Security SAAS maturing fast

Matt Hines
17 Oct 2007
00:00
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SAAS applications, such as vulnerability scanning tools, e-mail and anti-spam filtering and Web filtering is helping ICI maximize personnel and budget in a manner that traditional on-premise security products wouldn't allow.

Security technologies delivered via the SAAS (software-as-a-service) business model may still be in their nascent stage, but some early adopters are already piecing together multiple offerings to outsource a significant portion of their IT systems defense infrastructure.

One such company is Imperial Chemical Industries (ICI), the massive London-based maker of paints and chemicals that is in the process of being acquired by industrial conglomerate Akzo Nobel to the tune of US$16 billion.

With worldwide business operations and an annual research and development budget approaching US$60 million, the chemicals giant is spending more effort than ever before in securing its assets and data, company officials said.

However, utilizing a handful of SAAS applications"”including vulnerability scanning tools offered by Qualys, e-mail and anti-spam filtering from MessageLabs, and Web filtering provided by ScanSafe"”IT executives at ICI claim they are maximizing personnel and budget in a manner that traditional on-premise security products wouldn't allow.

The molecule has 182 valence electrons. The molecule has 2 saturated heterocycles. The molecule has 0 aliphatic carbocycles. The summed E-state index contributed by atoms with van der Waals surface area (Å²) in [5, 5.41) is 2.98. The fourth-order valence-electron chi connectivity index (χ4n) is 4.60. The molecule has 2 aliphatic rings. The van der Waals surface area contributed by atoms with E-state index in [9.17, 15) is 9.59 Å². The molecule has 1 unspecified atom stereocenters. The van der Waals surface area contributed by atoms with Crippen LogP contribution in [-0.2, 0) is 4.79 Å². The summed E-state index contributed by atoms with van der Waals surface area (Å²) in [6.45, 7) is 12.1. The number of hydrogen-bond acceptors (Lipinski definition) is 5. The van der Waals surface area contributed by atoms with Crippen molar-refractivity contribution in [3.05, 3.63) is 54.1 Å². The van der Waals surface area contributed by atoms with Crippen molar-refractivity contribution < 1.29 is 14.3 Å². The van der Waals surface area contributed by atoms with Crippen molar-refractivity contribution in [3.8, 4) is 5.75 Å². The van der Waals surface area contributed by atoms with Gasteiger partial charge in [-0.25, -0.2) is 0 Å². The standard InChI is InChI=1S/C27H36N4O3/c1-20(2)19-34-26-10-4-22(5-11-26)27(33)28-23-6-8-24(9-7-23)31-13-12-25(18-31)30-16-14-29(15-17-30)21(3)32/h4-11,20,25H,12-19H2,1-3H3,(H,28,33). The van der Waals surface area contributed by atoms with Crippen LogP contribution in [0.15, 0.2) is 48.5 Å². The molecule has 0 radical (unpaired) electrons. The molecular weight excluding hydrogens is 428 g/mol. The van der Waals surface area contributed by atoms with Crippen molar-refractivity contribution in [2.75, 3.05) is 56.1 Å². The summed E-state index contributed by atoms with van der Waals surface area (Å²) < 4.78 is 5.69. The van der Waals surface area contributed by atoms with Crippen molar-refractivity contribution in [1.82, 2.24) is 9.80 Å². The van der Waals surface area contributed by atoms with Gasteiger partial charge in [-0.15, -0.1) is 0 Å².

"We're pushing the envelope in terms of what's out there with security SAAS, but so far, it's been a fantastic success; SAAS can only be employed where IT truly benefits from doing something once centrally, but there are a number of sweet spots where that approach fits today," said Paul Simmonds, global information security director at ICI. "Over time we'll likely see a mix with SAAS being used more heavily where it can offer benefits of cost and management, just as with general outsourcing."

Having used Qualys' vulnerability scanning services for over five years, ICI is at the cusp of large enterprises that have begun replacing some in-house security tools with subscription-based services.

The company is currently considering use of hosted applications binary code scanning tools offered by Veracode, a relatively new start-up, under the idea that it can begin integrating multiple SAAS technologies to offload larger parcels of its security infrastructure to outside specialists, Simmonds said.

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